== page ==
tue 04/08/2020

The Merchant of Venice, BBC iPlayer review – a parable on the limits of tolerance | reviews, news & interviews

The Merchant of Venice, BBC iPlayer review – a parable on the limits of tolerance

The Merchant of Venice, BBC iPlayer review – a parable on the limits of tolerance

Polly Findlay's 2015 take on Shakespeare's trickiest comedy pays dividends

Winners and losers: Patsy Ferran and Jacob Fortune-Lloyd in The Merchant of Venice at the RSCHugo Glendinning

Ah, 2015. Those halcyon days of packed theatres. Thank God the RSC had the presence of mind to film Polly Findlay’s production of The Merchant of Venice, now streaming on BBC iPlayer. Condensed into just over two hours, it’s a thoughtful take on Shakespeare’s most problematic of plays, with a blinding central performance from Patsy Ferran as Portia.  

Makram J Khoury in The Merchant of Venice at the Royal Shakespeare Company, 2015The character of Shylock (played here by Arab-Israeli actor Makram J Khoury, pictured left) and the gentile characters’ hostile reactions to his Jewishness have always sat uneasily in the Shakespearean pantheon. As has the play itself – it feels like a romcom welded to a courtroom drama. In Findlay’s hands, this Merchant becomes a parable on the limits of white liberal “tolerance”. The gentiles are happy to borrow money from Shylock, but God forbid he complain about the way they treat him – or claim what’s lawfully his. 

Findlay brings the text’s homoerotic elements to the fore from the get-go: the nature of the relationship between Antonio (Jamie Ballard) and Bassanio (the aptly-named Jacob Fortune-Lloyd) is made clear in the first five minutes. Ballard’s Antonio is spot-on – he is the first character we see, tearstained and hopeless, and his yearning for Bassanio is beautifully contrasted with his hatred of Shylock. This shift of focus towards Antonio could draw us away from the racial intolerance theme, but Findlay is more subtle than that. Khoury’s fiercely dignified presence lingers even when he’s not onstage, affecting what we see; once you’ve witnessed Antonio spitting into Shylock’s face, it’s difficult to sympathise with his unrequited love for Bassanio. 

Despite this, the production can’t seem to quite make up its mind on how it wants to present racial prejudice. Some of the actors tend towards the cartoonishly villainous in their delivery of anti-Semitic lines, while Portia’s racist dismissal of the Moroccan prince is conveniently left out. This might be down to timing, but it still feels like a cop-out. Portia’s racism is anti-black, not just anti-Semitic, which marks her out from the other gentile characters. And yet she’s such a strong character, running rings around her dead father and new husband. Fortune-Lloyd’s Bassanio is a lovable idiot who needs an awful lot of comic nudging to pick the right casket.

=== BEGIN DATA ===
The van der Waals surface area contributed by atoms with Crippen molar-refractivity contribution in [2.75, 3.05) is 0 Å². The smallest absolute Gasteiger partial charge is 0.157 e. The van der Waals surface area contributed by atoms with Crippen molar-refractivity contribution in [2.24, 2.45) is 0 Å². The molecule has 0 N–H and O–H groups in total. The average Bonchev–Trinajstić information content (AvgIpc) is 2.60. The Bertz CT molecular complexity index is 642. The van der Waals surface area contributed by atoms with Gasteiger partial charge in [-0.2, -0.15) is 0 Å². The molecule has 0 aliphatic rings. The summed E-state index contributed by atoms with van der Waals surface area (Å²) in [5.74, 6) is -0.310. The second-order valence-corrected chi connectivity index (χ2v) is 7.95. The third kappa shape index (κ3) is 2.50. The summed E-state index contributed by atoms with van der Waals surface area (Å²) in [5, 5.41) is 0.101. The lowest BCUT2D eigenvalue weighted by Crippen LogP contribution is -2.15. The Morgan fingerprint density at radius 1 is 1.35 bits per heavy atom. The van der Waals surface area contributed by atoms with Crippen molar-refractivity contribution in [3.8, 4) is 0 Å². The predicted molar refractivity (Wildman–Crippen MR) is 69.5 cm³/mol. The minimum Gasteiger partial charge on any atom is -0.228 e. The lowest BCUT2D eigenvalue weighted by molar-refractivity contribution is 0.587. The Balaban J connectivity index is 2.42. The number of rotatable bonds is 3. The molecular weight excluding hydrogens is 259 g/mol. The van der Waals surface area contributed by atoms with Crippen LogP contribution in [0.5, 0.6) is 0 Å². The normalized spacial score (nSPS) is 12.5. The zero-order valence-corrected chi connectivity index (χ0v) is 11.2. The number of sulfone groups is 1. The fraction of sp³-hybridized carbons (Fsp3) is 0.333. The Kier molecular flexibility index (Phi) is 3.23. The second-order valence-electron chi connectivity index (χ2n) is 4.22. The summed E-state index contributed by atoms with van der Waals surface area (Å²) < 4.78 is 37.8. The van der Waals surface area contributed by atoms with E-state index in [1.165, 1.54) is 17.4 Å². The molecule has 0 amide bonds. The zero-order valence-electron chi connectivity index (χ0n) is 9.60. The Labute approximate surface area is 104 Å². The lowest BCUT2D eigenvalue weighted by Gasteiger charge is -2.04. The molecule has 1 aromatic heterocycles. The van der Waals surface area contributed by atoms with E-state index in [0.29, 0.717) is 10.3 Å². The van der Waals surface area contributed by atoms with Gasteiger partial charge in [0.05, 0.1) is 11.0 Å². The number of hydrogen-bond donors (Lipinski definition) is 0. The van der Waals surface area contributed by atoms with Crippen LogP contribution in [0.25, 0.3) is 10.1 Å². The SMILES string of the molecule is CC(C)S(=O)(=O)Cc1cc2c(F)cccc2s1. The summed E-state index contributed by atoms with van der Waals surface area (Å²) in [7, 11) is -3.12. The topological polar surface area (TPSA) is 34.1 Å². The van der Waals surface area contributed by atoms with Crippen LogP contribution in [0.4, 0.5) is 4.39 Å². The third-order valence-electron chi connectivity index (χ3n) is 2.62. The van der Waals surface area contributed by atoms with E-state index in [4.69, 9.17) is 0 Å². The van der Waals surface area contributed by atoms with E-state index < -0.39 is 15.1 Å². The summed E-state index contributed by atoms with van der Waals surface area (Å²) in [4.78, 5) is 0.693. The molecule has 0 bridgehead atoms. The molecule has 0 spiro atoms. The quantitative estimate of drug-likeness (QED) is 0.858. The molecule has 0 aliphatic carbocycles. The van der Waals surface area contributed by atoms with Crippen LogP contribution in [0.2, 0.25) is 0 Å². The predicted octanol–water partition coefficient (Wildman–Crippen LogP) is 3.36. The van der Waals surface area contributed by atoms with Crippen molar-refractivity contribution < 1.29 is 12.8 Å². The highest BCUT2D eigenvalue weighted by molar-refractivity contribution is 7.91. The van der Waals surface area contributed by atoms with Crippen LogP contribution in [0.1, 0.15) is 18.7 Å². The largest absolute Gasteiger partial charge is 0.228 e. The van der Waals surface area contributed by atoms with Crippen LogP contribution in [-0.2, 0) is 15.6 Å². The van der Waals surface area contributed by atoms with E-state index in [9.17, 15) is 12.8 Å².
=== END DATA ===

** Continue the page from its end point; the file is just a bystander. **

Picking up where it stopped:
Ferran navigates these nuances as skilfully as you’d expect from an Olivier winner (she won Best Actress for the Almeida’s Summer and Smoke last year). This woman was born to speak these lines, sometimes delivering them at startling speed that still leaves every word clear as day. Her scenes with Nadia Albina (pictured below, with Ferran), who plays her maidservant Nerissa, are a particular joy to watch, but Ferran is like a kind of acting catalyst: everybody gets better whenever she’s onstage. 

Patsy Ferran (L) and Nadia Albina in The Merchant of Venice at the Royal Shakespeare Company, 2015Although it (sort of) ends with a wedding, this might be the least romantic of Shakespeare’s plays. Johannes Schütz’s shiny golden set reflects the characters back at them: in Venice, everything is filtered through cash-tinted glasses. Let’s face it, Bassanio wants to marry Portia because she’s rich. He gets the money for the trip to Belmont from Antonio, who gets it from Shylock, who gets it from Tubal (Gwilym Lloyd), another Jewish merchant. These latter three aren’t bound by friendly or familial relationships, but by mercantile interest. The play deals with this inconvenient truth by pinning all the greed and selfishness on Shylock, the convenient scapegoat. His demise is the only way to ensure a happy ending for Portia and Bassanio, but not for Antonio, whose tearstained face Findlay leaves us with. For somebody to win, somebody else has to lose – and the system was rigged from the start.

Add comment

newsletter

Get a weekly digest of our critical highlights in your inbox each Thursday!

Simply enter your email address in the box below

View previous newsletters